In 2020, we are witnessing another spike in the number of cases of Lassa Fever and the number of states involved. Nigerians are worried if the agencies responsible for preventing and controlling such outbreaks are doing enough in the face of the rising cases. It is worthy to note that in 2015, Nigeria has only one treatment and diagnostic centre for Lassa situated in Irrhua, in Edo State. But through the leadership provided by the NCDC we currently have three designated treatment centres for Lassa Fever and five laboratory networks for diagnosis of Lassa Fever. Also, many teaching hospitals, federal medical centres and state specialist hospitals have been supported by NCDC to receive specialised training in Lassa fever care and have also established their own dedicated units for the treatment of Lassa fever.
Subsequently, the death rate from Lassa fever has been on steady decline. However, most people are concerned with the upward trend in the number of cases each consecutive year since 2016. But the right question to ask will be what factors are driving the rodent to human transmission at the community level? These factors may not be entirely known for now, however, many scientific evidence have shown a link between certain practices within communities and the disease. They include agricultural practices such as bush burning, processing and drying of food substances in the open where rodents get easy access to them: nutritional practices such as consumption of rodents as protein source and poor environmental health practices such as poor housing, poor storage of food items, poor cooking of foods and poor environmental sanitation.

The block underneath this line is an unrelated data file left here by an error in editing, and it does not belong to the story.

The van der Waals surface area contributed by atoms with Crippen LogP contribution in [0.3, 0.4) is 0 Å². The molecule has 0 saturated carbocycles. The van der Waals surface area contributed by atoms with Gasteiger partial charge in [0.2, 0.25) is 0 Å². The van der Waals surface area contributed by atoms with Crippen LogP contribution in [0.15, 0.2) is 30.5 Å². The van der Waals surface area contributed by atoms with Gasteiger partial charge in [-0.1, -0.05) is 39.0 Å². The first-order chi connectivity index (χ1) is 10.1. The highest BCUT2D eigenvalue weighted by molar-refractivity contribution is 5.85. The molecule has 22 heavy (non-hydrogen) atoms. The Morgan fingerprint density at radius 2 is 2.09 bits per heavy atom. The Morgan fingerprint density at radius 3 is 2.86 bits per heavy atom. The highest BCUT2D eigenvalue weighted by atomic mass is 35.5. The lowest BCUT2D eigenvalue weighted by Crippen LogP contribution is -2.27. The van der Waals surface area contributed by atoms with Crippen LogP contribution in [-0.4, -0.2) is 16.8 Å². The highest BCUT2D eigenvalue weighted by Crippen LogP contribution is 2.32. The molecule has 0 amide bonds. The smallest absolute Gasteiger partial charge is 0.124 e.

Risk communication messages prioritizing communities mainly affected by Lassa Fever have been carried out severally. It targets the earlier mentioned practices and trying to show people the link between them and Lassa Fever. However, some of these practices are rooted in the nutritional and economic survival of these communities as an agrarian economy. No matter the number of messages being shared, as long as it has to do with nutritional and economic survival, it may be difficult to change these practices.
Preventing Lassa Fever outbreaks will require providing very affordable alternatives to open air drying of food substances; alternative sources of protein for some local communities who depend on rodents for their proteins; good housing that will limit access of rodents to the houses and very affordable rodent proof food storage containers. Until we provide these alternatives which are beyond the health system, we may continue to witness increasing outbreaks of Lassa Fever in Nigeria unless a vaccine for Lassa fever is developed as soon as possible.
There are no easy solutions; it will require multiple approaches and multiple stakeholders working together. Governments at the state and local levels of the communities mostly affected by Lassa fever may need to involve the services of agricultural extension workers. These extension workers will have to engage community members to find alternatives to some nutritional and agricultural practices linked with Lassa fever. Rural electrification cannot be overemphasised; availability of electric energy may spur innovations within communities and provide alternatives to sun drying of food substances. Governments at local levels need to support farmers through subsidies including the clearing of their farmlands to discourage bush burning. Legislation against bush burning may be considered.
*Eze writes from the Department of Community Health,
Lagos University Teaching Hospital